According to The Times, the wealthy businessman appeared to be “the picture of health” in 1968 at age 22, when he graduated from college. Yet, the son of a rich New York businessman managed to obtain a medical waiver for bone spurs in his heels that enabled him to avoid enlisting in the military.
Trump’s Vietnam-era history is under a spotlight because of criticism from Khizr Khan, the father of a Muslim-American soldier who was killed by a suicide bomber in Iraq. Khan said at the Democratic National Convention last week that Trump has never sacrificed for his country.
Trump responded forcefully to Khan’s comments, and he has been at war with Khan and his wife Ghazala Khan since the DNC.
Mr. Trump had received four military draft deferments while he attended the undergraduate real estate program at the University of Pennsylvania. The Times said he was eager at that point in his life to join his father’s real estate development business. But one thing stood in his way: the possibility of getting drafted to join the bloody war in Vietnam.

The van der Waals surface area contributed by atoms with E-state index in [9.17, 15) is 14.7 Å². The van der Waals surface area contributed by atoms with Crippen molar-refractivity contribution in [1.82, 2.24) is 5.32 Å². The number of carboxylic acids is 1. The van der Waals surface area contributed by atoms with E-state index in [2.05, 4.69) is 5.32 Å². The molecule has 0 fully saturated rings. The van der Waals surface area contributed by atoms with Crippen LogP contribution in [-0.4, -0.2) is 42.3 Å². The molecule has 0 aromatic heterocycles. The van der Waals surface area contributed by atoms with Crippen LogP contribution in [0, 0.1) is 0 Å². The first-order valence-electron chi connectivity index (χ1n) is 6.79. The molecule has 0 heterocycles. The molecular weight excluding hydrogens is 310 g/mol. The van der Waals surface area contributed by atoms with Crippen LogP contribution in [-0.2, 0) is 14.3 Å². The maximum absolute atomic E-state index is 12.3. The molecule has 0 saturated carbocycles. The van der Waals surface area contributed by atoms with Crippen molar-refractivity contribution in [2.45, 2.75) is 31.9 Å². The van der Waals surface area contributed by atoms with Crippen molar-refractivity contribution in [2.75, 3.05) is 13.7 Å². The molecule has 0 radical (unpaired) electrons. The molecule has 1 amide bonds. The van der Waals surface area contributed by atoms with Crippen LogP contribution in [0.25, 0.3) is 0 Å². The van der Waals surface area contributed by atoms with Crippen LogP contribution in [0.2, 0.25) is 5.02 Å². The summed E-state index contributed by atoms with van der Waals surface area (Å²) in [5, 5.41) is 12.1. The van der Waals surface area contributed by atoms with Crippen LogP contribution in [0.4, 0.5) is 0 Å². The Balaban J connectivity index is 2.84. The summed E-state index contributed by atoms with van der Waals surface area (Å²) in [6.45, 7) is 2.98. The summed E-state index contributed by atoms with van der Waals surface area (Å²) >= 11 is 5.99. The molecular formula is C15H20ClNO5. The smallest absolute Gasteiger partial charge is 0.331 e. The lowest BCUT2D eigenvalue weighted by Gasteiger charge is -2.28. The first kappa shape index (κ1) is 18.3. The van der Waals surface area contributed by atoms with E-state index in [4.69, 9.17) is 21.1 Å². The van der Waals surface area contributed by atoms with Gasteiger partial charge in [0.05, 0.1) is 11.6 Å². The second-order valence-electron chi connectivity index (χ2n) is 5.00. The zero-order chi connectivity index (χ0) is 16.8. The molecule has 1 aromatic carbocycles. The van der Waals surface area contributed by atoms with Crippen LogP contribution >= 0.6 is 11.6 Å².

With college in the rearview mirror, Trump’s bone spur diagnosis allowed him to pursue his dream. The diagnosis resulted in a 1-Y medical deferment from the draft, which had pulled about 300,000 men into the war in 1968.
The Times said Trump’s public statements have been at odds with the Selective Service records. In an interview with the newspaper, Trump could not remember the doctor’s name or provide a copy of the letter the doctor provided.
Moreover, he told The Times that the bone spurs were “temporary” and “minor.” The GOP standard-bearer couldn’t recall when the calcium build-up in his heel was no longer a problem. It went away “over a period of time,” without the need for surgery.
Ultimately, his one-year temporary deferment was changed to a 4-F, a permanent medical condition.
SOURCE: New York Times | PHOTO CREDIT: Getty
How Trump’s Privilege Helped Him Avoid The Vietnam War was originally published on newsone.com